Want to live to be 112? Here’s how you do it

Follow Emma Otis' example and stay physically active, listen to rock ’n’ roll, have a sense of humor, and never lose sight of what's cool

Emma Otis is presented a commemorative blanket with the Girl Scout Promise and Girl Scout Laws on it

POULSBO — So, you want to live to be 112 like Emma Otis? Here’s how you do it.

While you can, row a boat across the Tacoma Narrows every day and walk a newspaper delivery route.

When you’re in your 60s, hike across the Olympics and ride a mule to the bottom of the Grand Canyon.

When you’re in your 70s, help build a house. Otis installed the subflooring at her daughter’s place in Hansville when she was 77.

When you’re 100, walk three miles round trip to the grocery store. And mow your own lawn.

Listen to rock ’n’ roll; Otis’ favorite station was KJR. Eat oatmeal and drink whole milk for breakfast. Have a gin martini on Saturday (adults only).

Have a sense of humor. As she walked around Liberty Shores on Tuesday telling people it was her 112th birthday, she asked her daughter, Doris Davies, “How old are you now?” “I’m 89,” Davies said. Otis responded, “Eighty-nine? That’s old!”

And never lose sight of what’s cool. Otis rocked a floral headpiece during her birthday party, but she lit up when she saw her fashionista great-granddaughter Shauna McVey’s striped pants from Nordstrom’s. It said volumes about Otis that people had different stories to tell about her than on previous birthdays.

“She’s very inspiring,” Girl Scout leader Jamie Gee said as two of her scouts presented Otis with a Girl Scout blanket and boxes of cookies. “It’s good for them to see that if you stay with the organization, you see what it can do for you.”

What Scouting did for Otis was give her an outlet for her sense of adventure, a place where she could teach girls to be independent and resourceful. As a Scout leader, she led excursions and hikes and educational trips.

At Camp St. Albans, which Otis helped found in the 1930s, “girls are taught skills they would otherwise not have access to — boating, archery, a lot of things,” Gee said.

Today, Otis leads the Girl Scouts of America in age and longevity of membership. According to the Gerontology Research Group, she’s the 30th oldest person in the world and the 13th oldest American (that’s as of Wednesday; the list can change as ages of more individuals are verified).

She’s also the oldest Washingtonian — a fitting accomplishment for the person responsible for the American goldfinch being named the state bird.

Otis has her own apartment at Liberty Shores Harbor House, takes no medication, and doesn’t use a walker or cane. Her family credits her longevity to her active lifestyle and genes — her mother and an aunt lived to almost 90.

Her descendants carry her genetic gifts. But her granddaughters said resourcefulness is one of the greatest gifts passed on to them. Because of her grandmother, Pugh has no problem taking apart the sink and fixing it — she did it that morning — as well as accomplishing sundry other tasks for which people might call an expert.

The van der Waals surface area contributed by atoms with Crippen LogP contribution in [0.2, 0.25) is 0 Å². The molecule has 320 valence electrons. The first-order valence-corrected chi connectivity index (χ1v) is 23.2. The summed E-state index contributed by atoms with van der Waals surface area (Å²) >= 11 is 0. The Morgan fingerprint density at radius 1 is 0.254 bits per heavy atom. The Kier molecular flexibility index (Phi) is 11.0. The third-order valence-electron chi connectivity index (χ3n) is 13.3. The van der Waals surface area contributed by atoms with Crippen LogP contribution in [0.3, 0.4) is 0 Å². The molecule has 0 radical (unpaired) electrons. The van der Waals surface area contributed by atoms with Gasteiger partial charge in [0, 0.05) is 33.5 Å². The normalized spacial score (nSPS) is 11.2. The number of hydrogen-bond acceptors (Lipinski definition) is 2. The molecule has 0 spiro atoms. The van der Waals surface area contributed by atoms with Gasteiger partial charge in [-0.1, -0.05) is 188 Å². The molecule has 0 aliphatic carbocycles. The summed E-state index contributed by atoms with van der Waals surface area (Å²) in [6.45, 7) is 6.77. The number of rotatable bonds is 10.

Otis set the example. When she was 100, she climbed up on the roof of her home to remove moss. When she was in her 80s or 90s, she whacked a skunk that had gotten under her house. During an earthquake, she stood on her dining room table and supported a chandelier she feared might fall.

Otis’ birthday was celebrated on Tuesday at Liberty Shores by family members, Liberty Shores staff, and Poulsbo Mayor Becky Erickson. Other media, including KING-5 TV, were on hand to report on the event.

A highlight of the event: Otis held the latest addition to the family, great-great-grandson Caleb Barnett, age 3 months, for the first time.

“It’s a testimony to faith and love of family,” Mayor Erickson said of Otis’ longevity. “There are five generations in there that love her.”


Emma Gustava Erikson on Oct. 22, 1901 in Lawson, a coal mining town near Black Diamond, to John and Emma Thoren Erikson. Otis’ parents hailed from Fjellbacka, Sweden.

Career: She was a nurse in Tacoma at 16; later became a leader of Girl Scouts and Rainbow Girls.

Family: Her late husband, Robin “Bob” Otis, was a career firefighter. They had three children. Today, the family includes nine grandchildren, 15 great-grandchildren, and seven great-great-grandchildren.

Milestones: Helped found Camp St. Albans in the 1930s, lobbied successfully to have the American goldfinch named Washington’s state bird, oldest member of the Girl Scouts of America, oldest living Washingtonian.

Links: “Good genes and gumption: Poulsbo woman is state’s oldest resident,” Oct. 17, 2011 NorthKitsapHerald.com; Gerontology Research Group website.

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